Wordcatcher Tales: -右衛門

Wally Yonamine, whose interesting biography I’ve been reading, has an Okinawan surname that is neither in P. G. O’Neill’s book Japanese Names nor in my Canon Wordtank electronic dictionary. But, of course, both the English and the Japanese Wikipedia entries about him give the kanji used to write Yonamine: 与那嶺.

While consulting O’Neill’s Japanese Names, however, I came across a wonderfully archaic-sounding given name for men, 四万四五右衛門, which is pronounced Yomoshigo_emon, a name that has fewer syllables (or moras) than kanji. The kanji mean ‘4-10000-4-5-right-guard-gate’, and 右 ‘right’ is the one that doesn’t rate its own syllable. The Sino-Japanese reading for 右 is U, so it’s easy to see how the high rounded vowel -u- could get lost in the transitional glide (-w-) from a preceding round vowel (o-) to a following unrounded vowel (-e). The U does get pronounced when it starts the name, as in 右衛門 Uemon ‘right-ward-gate’.

There are many such given names ending in 右衛門 -_emon ‘right-ward-gate’ and one imagines that being a gatekeeper was a rather important function in many a feudal household: 五郎右衛門 Goro_emon ‘5-son-right-ward-gate’, 八郎右衛門 Hachiro_emon ‘8-son-right-ward-gate’, 孫右衛門 Mago_emon ‘grandchild-right-ward-gate’, 万右衛門 Man_emon ‘10000-right-ward-gate’. Only the last of these fails to provide the environment expected to encourage the -U- to glide away.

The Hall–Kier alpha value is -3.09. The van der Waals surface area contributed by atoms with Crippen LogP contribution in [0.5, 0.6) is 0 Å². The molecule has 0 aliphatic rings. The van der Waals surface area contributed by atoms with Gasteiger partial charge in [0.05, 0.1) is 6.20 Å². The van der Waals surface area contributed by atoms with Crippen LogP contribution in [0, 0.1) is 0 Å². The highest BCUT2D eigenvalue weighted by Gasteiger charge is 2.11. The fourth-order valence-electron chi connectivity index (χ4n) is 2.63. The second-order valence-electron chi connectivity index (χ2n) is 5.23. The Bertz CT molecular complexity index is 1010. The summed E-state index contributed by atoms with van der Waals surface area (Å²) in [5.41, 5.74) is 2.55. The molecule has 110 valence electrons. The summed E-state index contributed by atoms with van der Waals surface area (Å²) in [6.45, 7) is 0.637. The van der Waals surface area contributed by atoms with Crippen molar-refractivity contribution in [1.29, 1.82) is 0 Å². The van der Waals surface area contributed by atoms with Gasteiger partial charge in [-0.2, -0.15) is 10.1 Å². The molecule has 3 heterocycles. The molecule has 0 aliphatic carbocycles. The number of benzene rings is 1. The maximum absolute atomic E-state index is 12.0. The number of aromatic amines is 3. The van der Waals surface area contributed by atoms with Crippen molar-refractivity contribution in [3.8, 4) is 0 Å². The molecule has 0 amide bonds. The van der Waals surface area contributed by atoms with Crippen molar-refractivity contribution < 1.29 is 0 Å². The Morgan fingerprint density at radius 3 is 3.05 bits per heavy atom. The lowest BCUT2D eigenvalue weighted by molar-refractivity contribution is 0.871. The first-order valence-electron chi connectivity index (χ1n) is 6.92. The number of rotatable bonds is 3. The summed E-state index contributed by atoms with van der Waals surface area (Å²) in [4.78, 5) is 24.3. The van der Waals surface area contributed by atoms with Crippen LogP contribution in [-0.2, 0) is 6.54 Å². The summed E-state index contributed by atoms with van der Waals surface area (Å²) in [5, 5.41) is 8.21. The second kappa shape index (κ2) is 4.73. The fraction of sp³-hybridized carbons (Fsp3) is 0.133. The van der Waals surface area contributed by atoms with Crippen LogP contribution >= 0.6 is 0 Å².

Not all ward-gates (garde-portes?) guarded the right gate, or guarded the right side of the gate. Some guarded the left as well: 文左衛門 Bun-za-emon ‘culture-left-ward-gate’ (or ‘literate’?), 権左衛門 Gon-za-emon ‘assistant-left-ward-gate’ (same gon- as in the old words gonsuke ‘manservant’, gonsai ‘concubine’), 茂左衛門 Mon-za-emon ‘lush-left-ward-gate’ (or ‘thick, luxuriant’).

These Japanese names ending in -(za)emon ‘wardgate’ sound to me even more archaic than those ending in -suke ‘servant’, though perhaps not as archaic as Aethelbert or Ealdwulf sound in English. However, they are more equivalent etymologically to English names like Stewart (< steward < ‘sty-warden’) or Lord (< ‘loaf-warden’).

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